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12-16 September 2005
University of Liverpool
Europe/Zurich timezone

Optimization of Direct-Scintillator-Deposited Charge-Coupled

15 Sep 2005, 10:30
45m
University of Liverpool

University of Liverpool

Greenbank Conference Park
Board: P21
Contributed Poster Applications in Astronomy and Astrophysics P : Coffee and Poster Session

Speaker

Mr Noriaka Tawa (Osaka University)

Description

We developed a new photon-counting device for X-ray in the 0.1-100 keV energy range. The new device is an X-ray charge-coupled device (CCD) on which scintillator is directly deposited. It is called a scintillator-deposited CCD (SD-CCD). Low energy X-rays (0.1-10 keV) can be directly detected by the CCD while high energy X-rays (10-100 keV) pass through it into the scintillator where they generate hundreds or thousands of visible light photons. Their number is proportional to the incident X-ray energy. These photons can be detected by the CCD, a fact that enables it to effectively detect X-rays in the 0.1- 100 keV energy range. In order to achieve a high energy resolution, it is important that the number of visible light photons detected by the CCD increase. There are two types of CCD: a front-illuminated (FI) CCD and a backside-illuminated (BI) CCD. The BI CCD has higher sensitivity at low energy as well as visible light photons than the FI CCD, so we employed the BI CCD. As scintillator, we selected CsI(Tl). CsI(Tl) possesses the highest light yield among scintillators, and the light yield is above 60 photons/keV at -60oC. The emission spectrum of CsI(Tl) ranges between 350 and 700nm with a maximum at 550 nm. The detection efficiency of the FI CCD is of 20% while the BI CCD is of 85% at 550 nm. We fabricated two types of SD-CCD. One is coupled CsI(Tl) to the front side of the BI CCD with an optical cement, and the other one is directly deposited CsI(Tl) to the front side of the BI CCD. We suppose that depositing SD-CCD is less photons loss between CsI(Tl) and CCD than coupling SDCCD. But the coupling SD-CCD is higher energy resolution than the depositing SD-CCD. The FWHM energy resolution at 59.5 keV of the coupling SD-CCD is (26±1% whereas the depositing SD-CCD is (38±3)%. In order to optimize the structure of SD-CCD, we employed the Monte- Carlo simulation software, DETECT2000. Since the CsI(Tl) crystals of the SD-CCDs were needlelike structure, it prevents the lateral spread of visible light photons. We simulated light transport in the needlelike CsI(Tl) and the non-needlelike CsI(Tl). In the needlelike CsI(Tl), the spread of visible light photons on the CCD is 60 μm at FWHM while it is 270 μm in the nonneedlelike CsI(Tl). Therefore, the number of photons detected in one pixel (24x24 μm2) of the SD-CCD employing non-needlelike CsI(Tl) is about half that of the SD-CCD employing needlelike CsI(Tl). This simulation is consistent with experimental result obtained with SD-CCD.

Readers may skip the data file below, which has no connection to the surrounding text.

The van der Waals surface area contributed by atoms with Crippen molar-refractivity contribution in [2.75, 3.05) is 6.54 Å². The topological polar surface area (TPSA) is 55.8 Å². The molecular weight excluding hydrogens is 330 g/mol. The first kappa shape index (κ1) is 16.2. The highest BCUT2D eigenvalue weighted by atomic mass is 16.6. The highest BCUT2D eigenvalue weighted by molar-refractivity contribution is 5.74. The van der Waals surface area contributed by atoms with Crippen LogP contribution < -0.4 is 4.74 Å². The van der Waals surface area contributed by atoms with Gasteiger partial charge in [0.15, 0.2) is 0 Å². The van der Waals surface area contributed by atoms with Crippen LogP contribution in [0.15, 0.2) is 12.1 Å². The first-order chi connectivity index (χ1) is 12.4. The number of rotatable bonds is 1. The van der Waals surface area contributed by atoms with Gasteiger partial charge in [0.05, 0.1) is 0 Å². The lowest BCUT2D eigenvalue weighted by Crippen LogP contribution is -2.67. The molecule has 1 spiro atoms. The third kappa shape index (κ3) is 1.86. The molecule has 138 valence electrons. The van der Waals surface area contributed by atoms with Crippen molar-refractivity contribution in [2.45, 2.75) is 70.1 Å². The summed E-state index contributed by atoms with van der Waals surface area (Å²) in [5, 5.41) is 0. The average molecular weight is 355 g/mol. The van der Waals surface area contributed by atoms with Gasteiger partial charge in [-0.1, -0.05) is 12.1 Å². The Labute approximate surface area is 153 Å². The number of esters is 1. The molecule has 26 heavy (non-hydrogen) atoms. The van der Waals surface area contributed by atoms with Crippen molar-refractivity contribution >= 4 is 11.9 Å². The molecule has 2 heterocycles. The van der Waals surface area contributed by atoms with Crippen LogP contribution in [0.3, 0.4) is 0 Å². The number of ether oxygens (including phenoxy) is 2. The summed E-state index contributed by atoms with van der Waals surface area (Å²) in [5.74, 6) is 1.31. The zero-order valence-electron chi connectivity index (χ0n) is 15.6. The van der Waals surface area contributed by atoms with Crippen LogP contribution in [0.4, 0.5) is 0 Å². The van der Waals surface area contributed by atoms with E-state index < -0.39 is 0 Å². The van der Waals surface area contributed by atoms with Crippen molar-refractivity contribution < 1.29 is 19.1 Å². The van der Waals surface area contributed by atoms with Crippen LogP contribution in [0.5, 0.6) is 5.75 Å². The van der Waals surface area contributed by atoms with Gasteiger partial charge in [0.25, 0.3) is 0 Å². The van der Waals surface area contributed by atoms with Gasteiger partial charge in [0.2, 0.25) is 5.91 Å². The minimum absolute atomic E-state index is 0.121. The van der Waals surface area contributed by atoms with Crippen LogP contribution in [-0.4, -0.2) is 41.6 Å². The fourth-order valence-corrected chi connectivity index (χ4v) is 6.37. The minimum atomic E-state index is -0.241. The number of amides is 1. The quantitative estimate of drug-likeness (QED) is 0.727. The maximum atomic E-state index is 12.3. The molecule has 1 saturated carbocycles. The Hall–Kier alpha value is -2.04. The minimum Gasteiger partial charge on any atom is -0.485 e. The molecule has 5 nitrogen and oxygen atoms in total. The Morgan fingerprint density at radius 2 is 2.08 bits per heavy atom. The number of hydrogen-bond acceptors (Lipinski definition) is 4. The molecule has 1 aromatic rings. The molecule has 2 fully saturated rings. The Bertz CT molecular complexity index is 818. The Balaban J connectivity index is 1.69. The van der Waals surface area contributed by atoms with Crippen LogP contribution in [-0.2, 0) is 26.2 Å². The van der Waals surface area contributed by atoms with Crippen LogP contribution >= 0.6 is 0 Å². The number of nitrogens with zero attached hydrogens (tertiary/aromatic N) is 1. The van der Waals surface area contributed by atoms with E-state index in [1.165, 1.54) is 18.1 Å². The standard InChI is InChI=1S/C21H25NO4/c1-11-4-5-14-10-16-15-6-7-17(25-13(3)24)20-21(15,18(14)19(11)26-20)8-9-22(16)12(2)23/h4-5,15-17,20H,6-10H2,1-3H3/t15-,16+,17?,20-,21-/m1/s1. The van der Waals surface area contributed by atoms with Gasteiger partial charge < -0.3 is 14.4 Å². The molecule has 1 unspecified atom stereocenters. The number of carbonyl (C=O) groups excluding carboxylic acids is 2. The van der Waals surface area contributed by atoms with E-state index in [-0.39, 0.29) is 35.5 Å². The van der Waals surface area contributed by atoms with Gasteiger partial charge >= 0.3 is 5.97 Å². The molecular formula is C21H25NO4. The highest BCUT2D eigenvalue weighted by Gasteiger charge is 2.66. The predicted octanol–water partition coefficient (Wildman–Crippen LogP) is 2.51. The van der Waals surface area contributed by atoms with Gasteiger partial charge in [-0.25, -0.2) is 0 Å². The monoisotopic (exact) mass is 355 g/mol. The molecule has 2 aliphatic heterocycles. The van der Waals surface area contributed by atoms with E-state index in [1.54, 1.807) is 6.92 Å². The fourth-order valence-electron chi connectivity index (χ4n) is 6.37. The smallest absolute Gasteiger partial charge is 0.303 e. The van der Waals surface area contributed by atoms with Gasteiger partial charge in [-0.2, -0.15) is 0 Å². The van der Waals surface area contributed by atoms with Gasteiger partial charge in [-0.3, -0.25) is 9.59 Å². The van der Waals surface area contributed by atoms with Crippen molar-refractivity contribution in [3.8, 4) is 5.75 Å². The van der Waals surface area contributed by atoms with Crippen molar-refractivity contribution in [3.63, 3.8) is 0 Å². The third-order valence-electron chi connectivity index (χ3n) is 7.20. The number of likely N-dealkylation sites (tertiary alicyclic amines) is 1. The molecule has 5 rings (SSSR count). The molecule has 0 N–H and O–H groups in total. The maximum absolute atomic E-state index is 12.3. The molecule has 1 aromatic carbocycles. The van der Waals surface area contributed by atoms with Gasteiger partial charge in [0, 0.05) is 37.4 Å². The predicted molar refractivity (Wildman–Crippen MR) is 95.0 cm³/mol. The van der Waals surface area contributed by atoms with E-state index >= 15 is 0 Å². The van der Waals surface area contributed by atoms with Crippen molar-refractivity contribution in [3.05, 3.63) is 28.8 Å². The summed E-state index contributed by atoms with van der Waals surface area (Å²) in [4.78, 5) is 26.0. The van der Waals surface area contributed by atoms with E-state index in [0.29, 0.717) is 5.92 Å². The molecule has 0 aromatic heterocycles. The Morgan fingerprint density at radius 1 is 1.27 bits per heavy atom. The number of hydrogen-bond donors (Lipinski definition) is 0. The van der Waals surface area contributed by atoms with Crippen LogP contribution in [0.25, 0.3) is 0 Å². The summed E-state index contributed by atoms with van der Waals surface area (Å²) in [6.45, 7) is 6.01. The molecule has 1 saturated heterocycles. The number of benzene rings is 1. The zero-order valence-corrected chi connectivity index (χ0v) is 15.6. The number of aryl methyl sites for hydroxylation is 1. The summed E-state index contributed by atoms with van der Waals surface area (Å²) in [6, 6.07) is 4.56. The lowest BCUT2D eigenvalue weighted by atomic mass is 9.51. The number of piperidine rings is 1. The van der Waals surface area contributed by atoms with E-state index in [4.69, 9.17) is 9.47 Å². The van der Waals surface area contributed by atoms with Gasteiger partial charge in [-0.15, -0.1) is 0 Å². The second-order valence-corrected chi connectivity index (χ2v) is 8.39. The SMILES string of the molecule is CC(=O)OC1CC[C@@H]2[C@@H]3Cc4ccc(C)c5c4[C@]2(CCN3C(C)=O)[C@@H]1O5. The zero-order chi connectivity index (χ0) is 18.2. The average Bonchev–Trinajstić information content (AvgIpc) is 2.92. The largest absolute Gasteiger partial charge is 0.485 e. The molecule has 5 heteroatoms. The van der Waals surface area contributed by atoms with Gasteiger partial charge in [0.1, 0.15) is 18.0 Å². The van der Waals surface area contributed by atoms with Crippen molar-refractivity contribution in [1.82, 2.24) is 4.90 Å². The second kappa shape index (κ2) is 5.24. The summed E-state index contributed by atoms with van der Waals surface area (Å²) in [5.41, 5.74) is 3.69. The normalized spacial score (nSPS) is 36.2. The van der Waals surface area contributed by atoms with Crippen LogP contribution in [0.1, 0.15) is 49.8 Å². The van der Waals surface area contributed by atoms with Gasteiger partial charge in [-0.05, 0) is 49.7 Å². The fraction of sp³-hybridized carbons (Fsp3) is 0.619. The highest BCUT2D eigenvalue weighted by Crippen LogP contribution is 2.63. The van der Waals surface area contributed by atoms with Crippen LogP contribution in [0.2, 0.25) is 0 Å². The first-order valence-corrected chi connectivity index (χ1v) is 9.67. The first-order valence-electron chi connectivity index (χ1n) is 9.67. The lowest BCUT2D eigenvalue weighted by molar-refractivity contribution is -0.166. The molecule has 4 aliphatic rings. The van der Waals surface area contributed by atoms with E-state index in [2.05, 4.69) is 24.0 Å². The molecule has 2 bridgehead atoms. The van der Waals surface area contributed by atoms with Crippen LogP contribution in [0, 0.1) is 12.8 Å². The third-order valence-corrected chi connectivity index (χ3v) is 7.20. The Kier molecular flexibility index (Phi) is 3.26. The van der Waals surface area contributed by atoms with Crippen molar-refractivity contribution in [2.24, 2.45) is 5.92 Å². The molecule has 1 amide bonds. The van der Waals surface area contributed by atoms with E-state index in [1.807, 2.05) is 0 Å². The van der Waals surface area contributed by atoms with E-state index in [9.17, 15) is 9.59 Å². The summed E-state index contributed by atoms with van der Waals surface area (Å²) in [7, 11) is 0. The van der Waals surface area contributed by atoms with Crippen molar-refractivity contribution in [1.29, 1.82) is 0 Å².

Primary author

Mr Noriaka Tawa (Osaka University)

Presentation materials